PROJECT HYOU Inspiration

Hello again! I have returned to do my Graphic Design senior project, which are three separate, handmade books of postcards that you color before you send or simply a coloring book of postcards that I have named PROJECT HYOU (pronounced hue/h-yoo). The name stems from the (similar sounding/punny) words “hue” and “you”. In addition, the meaning I gave this word means “you color”, which connects back with the fact that the owner of the book has the creative freedom to color the postcards however they would like. Each book has 30 perforated postcards with its own theme (Line Doodles, Blind Contours, and Urban Sketching – San Francisco) ready to be colored and sent to whoever you choose.

The influence of this project comes from my small, but slowly growing collection of postcards, that I have obtained from going to museums or new places, and the recent growing trend of adult coloring books like Lost Ocean: An Inky Adventure and Coloring Book for Adults and The Mindfulness Colouring Book: Anti-stress art therapy for busy people.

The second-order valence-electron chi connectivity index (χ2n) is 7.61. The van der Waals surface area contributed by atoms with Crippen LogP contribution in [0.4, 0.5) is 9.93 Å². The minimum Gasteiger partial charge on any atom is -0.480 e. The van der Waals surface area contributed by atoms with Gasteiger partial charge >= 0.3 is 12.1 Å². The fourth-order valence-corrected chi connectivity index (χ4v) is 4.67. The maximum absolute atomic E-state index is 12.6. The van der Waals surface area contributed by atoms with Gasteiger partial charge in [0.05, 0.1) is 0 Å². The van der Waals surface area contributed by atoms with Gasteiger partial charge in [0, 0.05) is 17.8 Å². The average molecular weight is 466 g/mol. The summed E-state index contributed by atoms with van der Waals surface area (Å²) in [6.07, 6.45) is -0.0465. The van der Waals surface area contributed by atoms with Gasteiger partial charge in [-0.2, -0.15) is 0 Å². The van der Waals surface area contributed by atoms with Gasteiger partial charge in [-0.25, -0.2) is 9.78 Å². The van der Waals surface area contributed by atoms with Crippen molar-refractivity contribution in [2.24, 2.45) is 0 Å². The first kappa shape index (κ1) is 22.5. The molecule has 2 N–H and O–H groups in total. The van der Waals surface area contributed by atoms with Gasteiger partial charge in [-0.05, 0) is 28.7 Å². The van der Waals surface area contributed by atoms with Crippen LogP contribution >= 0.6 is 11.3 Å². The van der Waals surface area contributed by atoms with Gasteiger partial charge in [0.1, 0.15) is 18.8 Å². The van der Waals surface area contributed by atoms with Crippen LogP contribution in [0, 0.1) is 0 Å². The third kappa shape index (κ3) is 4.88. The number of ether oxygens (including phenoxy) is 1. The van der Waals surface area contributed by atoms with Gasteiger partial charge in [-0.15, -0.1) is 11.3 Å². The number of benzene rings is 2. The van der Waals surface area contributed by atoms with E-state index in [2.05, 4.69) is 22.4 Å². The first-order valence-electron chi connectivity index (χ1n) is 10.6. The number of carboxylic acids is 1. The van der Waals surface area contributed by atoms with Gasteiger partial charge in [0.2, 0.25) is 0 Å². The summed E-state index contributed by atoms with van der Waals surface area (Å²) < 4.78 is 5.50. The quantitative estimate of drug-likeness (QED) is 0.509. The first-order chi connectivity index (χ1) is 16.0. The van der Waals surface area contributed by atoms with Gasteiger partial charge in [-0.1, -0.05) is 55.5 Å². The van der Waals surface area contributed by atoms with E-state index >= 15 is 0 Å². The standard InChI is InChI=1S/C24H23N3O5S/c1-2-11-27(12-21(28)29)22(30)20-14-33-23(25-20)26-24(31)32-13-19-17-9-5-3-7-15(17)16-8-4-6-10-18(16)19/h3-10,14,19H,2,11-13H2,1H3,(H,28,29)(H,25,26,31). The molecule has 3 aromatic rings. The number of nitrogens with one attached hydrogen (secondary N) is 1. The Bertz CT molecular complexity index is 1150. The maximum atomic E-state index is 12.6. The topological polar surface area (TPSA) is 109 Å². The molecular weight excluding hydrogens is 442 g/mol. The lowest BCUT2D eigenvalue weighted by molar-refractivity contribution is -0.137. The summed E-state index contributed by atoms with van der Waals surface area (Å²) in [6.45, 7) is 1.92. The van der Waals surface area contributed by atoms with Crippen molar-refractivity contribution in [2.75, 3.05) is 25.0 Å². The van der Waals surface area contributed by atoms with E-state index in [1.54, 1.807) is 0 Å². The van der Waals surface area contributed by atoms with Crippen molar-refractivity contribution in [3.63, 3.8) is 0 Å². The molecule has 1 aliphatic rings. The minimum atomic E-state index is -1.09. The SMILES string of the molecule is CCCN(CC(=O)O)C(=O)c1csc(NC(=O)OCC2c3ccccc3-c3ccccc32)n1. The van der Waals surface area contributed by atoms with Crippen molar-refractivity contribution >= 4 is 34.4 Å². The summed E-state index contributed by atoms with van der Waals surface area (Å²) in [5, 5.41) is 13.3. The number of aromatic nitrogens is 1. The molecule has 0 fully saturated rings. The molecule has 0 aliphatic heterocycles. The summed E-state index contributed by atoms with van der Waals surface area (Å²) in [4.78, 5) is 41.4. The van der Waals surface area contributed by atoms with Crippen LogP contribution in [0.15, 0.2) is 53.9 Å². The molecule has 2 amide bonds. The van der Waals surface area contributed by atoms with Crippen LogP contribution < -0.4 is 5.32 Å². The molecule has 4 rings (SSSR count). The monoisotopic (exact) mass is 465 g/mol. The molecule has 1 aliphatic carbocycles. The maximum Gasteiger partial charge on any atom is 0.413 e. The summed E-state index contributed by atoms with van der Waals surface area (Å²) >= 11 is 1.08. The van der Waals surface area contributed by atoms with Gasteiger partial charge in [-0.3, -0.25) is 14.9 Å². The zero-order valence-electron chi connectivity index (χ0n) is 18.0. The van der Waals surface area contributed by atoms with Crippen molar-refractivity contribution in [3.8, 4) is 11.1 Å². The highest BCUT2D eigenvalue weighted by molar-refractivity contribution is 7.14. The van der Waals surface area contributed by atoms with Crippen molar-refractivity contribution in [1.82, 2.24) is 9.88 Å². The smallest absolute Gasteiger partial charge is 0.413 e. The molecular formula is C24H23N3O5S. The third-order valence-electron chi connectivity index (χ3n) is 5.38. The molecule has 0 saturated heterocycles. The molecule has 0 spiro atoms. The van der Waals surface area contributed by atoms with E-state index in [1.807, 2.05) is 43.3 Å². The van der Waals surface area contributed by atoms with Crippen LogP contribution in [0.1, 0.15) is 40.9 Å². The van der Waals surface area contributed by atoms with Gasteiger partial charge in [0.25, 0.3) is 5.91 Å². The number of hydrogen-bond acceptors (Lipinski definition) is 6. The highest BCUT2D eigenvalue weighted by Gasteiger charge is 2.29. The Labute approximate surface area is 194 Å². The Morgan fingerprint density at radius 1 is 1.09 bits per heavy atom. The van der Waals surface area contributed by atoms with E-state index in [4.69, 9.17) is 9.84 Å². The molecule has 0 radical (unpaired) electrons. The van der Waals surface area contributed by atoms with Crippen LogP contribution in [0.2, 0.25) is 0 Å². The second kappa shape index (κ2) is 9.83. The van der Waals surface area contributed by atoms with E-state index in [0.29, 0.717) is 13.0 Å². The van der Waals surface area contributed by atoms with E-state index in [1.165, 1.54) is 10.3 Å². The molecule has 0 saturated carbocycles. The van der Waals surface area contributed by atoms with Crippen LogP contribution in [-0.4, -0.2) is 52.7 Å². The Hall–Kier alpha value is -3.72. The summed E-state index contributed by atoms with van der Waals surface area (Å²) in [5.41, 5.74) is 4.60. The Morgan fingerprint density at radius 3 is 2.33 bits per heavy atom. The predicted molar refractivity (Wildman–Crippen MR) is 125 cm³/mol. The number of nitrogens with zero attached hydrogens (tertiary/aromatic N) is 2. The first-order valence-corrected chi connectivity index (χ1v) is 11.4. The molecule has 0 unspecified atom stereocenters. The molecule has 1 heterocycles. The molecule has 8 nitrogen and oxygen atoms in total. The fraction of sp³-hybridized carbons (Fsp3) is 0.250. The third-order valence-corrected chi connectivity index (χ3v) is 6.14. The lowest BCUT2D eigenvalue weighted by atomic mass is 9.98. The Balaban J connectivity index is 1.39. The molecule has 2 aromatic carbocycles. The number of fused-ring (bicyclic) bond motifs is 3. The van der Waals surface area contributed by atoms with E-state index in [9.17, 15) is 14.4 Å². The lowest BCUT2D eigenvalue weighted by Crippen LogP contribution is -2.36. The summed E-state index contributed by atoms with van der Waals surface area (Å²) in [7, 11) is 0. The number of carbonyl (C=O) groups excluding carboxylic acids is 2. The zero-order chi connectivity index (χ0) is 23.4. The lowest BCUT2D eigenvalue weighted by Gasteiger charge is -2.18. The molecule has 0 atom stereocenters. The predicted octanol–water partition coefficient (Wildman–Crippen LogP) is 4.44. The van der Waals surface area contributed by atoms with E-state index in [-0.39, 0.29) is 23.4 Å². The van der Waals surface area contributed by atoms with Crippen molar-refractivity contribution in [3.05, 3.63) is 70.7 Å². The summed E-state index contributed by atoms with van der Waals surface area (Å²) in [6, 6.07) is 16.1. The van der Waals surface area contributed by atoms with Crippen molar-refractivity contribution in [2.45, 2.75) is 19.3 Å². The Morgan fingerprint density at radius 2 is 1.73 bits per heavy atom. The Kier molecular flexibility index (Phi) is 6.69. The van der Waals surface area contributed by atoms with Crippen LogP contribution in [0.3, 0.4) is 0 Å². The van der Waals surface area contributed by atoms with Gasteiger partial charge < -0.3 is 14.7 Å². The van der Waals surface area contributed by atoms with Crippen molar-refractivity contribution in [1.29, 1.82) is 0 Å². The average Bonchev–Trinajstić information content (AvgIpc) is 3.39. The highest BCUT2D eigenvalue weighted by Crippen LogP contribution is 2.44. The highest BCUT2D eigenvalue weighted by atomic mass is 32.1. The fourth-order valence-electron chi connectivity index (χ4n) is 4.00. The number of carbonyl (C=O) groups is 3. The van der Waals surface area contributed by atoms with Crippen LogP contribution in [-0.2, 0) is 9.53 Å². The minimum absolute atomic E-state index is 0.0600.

The themes of Line Doodles, Blind Contours, and Urban Sketching stem from assignments that I have done in previous classes and also personal work.

If I were to connect this with an artist it would be Pablo Lobato, but solely based on color. I love how his color choices he uses for his portraits because they are both wacky, but fluid.

With all this influence, it just made the process of making this project exciting and rewarding. 

Chelsea Guerrero

Coding Inspiration

My final project is a website that is a magical journey through other worlds. To create the website I had to hand draw numerous drawings using colored pencil on paper, and digitally scan them to put them in to a website. The drawing itself took a long time and there were some learning experiences transferring them to the computer digitally, but the real work was in the coding.